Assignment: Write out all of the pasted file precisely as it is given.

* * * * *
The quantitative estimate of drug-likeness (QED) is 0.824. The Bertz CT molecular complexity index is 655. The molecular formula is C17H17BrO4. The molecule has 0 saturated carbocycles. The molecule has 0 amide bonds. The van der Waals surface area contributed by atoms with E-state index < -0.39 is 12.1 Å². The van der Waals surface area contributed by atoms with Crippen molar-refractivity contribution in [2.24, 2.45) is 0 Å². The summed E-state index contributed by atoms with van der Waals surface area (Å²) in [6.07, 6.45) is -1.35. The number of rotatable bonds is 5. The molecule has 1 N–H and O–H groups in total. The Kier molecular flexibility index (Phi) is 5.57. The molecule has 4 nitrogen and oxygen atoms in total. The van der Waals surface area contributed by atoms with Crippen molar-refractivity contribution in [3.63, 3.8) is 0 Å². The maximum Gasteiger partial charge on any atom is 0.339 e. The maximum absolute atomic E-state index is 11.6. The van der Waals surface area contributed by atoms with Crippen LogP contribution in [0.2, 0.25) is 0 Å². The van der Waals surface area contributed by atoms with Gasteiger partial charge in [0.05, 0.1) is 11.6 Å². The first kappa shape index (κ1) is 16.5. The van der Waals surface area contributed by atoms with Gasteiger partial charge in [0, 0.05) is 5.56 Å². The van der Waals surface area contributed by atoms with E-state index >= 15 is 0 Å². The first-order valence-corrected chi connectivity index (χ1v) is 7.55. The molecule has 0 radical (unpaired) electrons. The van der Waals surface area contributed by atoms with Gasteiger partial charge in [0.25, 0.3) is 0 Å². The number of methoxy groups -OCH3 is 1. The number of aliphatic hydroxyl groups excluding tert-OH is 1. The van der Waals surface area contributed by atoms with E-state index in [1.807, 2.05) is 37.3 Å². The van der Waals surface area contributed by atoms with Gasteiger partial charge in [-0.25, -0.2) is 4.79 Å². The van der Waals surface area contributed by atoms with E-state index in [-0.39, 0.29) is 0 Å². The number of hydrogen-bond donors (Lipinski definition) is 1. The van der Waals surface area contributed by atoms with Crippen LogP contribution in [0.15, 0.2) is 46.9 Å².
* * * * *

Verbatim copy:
The quantitative estimate of drug-likeness (QED) is 0.824. The Bertz CT molecular complexity index is 655. The molecular formula is C17H17BrO4. The molecule has 0 saturated carbocycles. The molecule has 0 amide bonds. The van der Waals surface area contributed by atoms with E-state index < -0.39 is 12.1 Å². The van der Waals surface area contributed by atoms with Crippen molar-refractivity contribution in [2.24, 2.45) is 0 Å². The summed E-state index contributed by atoms with van der Waals surface area (Å²) in [6.07, 6.45) is -1.35. The number of rotatable bonds is 5. The molecule has 1 N–H and O–H groups in total. The Kier molecular flexibility index (Phi) is 5.57. The molecule has 4 nitrogen and oxygen atoms in total. The van der Waals surface area contributed by atoms with Crippen molar-refractivity contribution in [3.63, 3.8) is 0 Å². The maximum Gasteiger partial charge on any atom is 0.339 e. The maximum absolute atomic E-state index is 11.6. The van der Waals surface area contributed by atoms with Crippen LogP contribution in [0.2, 0.25) is 0 Å². The van der Waals surface area contributed by atoms with Gasteiger partial charge in [0.05, 0.1) is 11.6 Å². The first kappa shape index (κ1) is 16.5. The van der Waals surface area contributed by atoms with Gasteiger partial charge in [0, 0.05) is 5.56 Å². The van der Waals surface area contributed by atoms with E-state index >= 15 is 0 Å². The first-order valence-corrected chi connectivity index (χ1v) is 7.55. The molecule has 0 radical (unpaired) electrons. The van der Waals surface area contributed by atoms with Gasteiger partial charge in [0.25, 0.3) is 0 Å². The number of methoxy groups -OCH3 is 1. The number of aliphatic hydroxyl groups excluding tert-OH is 1. The van der Waals surface area contributed by atoms with E-state index in [1.807, 2.05) is 37.3 Å². The van der Waals surface area contributed by atoms with Gasteiger partial charge in [-0.25, -0.2) is 4.79 Å². The van der Waals surface area contributed by atoms with E-state index in [-0.39, 0.29) is 0 Å². The number of hydrogen-bond donors (Lipinski definition) is 1. The van der Waals surface area contributed by atoms with Crippen LogP contribution in [0.15, 0.2) is 46.9 Å².